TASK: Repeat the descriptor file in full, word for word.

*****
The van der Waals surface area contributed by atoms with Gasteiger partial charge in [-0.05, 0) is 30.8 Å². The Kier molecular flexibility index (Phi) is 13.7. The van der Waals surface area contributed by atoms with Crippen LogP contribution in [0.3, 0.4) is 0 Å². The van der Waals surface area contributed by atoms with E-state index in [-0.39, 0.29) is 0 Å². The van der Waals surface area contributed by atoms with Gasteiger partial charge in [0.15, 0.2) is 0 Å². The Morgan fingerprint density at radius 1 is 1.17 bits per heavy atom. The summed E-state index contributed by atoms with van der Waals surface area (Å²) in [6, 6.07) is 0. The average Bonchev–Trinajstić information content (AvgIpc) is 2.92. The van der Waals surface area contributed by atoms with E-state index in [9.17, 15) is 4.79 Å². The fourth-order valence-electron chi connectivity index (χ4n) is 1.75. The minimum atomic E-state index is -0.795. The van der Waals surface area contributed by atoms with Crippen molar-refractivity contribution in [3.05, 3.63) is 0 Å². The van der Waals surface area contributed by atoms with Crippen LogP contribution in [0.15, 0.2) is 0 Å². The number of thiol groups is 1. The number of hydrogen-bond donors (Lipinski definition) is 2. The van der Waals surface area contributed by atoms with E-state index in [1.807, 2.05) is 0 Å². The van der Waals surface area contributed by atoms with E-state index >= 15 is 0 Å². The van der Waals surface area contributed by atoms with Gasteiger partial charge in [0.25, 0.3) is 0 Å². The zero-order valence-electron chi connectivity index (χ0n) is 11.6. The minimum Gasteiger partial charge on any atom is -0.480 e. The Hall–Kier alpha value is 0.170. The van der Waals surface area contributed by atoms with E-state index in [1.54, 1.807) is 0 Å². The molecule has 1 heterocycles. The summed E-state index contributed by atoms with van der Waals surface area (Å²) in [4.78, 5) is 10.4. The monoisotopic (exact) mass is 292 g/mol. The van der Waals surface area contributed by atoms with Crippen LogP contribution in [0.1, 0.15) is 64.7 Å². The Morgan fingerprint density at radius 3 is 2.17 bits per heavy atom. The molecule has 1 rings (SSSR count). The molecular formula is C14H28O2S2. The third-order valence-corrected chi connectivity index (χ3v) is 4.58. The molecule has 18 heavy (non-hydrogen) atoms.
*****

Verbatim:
The van der Waals surface area contributed by atoms with Gasteiger partial charge in [-0.05, 0) is 30.8 Å². The Kier molecular flexibility index (Phi) is 13.7. The van der Waals surface area contributed by atoms with Crippen LogP contribution in [0.3, 0.4) is 0 Å². The van der Waals surface area contributed by atoms with E-state index in [-0.39, 0.29) is 0 Å². The van der Waals surface area contributed by atoms with Gasteiger partial charge in [0.15, 0.2) is 0 Å². The Morgan fingerprint density at radius 1 is 1.17 bits per heavy atom. The summed E-state index contributed by atoms with van der Waals surface area (Å²) in [6, 6.07) is 0. The average Bonchev–Trinajstić information content (AvgIpc) is 2.92. The van der Waals surface area contributed by atoms with E-state index in [9.17, 15) is 4.79 Å². The fourth-order valence-electron chi connectivity index (χ4n) is 1.75. The minimum atomic E-state index is -0.795. The van der Waals surface area contributed by atoms with Crippen molar-refractivity contribution in [3.05, 3.63) is 0 Å². The van der Waals surface area contributed by atoms with Crippen LogP contribution in [0.15, 0.2) is 0 Å². The number of thiol groups is 1. The number of hydrogen-bond donors (Lipinski definition) is 2. The van der Waals surface area contributed by atoms with E-state index in [1.807, 2.05) is 0 Å². The van der Waals surface area contributed by atoms with E-state index >= 15 is 0 Å². The van der Waals surface area contributed by atoms with Gasteiger partial charge in [0.25, 0.3) is 0 Å². The zero-order valence-electron chi connectivity index (χ0n) is 11.6. The minimum Gasteiger partial charge on any atom is -0.480 e. The Hall–Kier alpha value is 0.170. The van der Waals surface area contributed by atoms with E-state index in [1.54, 1.807) is 0 Å². The molecule has 1 heterocycles. The summed E-state index contributed by atoms with van der Waals surface area (Å²) in [4.78, 5) is 10.4. The monoisotopic (exact) mass is 292 g/mol. The van der Waals surface area contributed by atoms with Crippen LogP contribution in [0.1, 0.15) is 64.7 Å². The Morgan fingerprint density at radius 3 is 2.17 bits per heavy atom. The molecule has 1 rings (SSSR count). The molecular formula is C14H28O2S2. The third-order valence-corrected chi connectivity index (χ3v) is 4.58. The molecule has 18 heavy (non-hydrogen) atoms.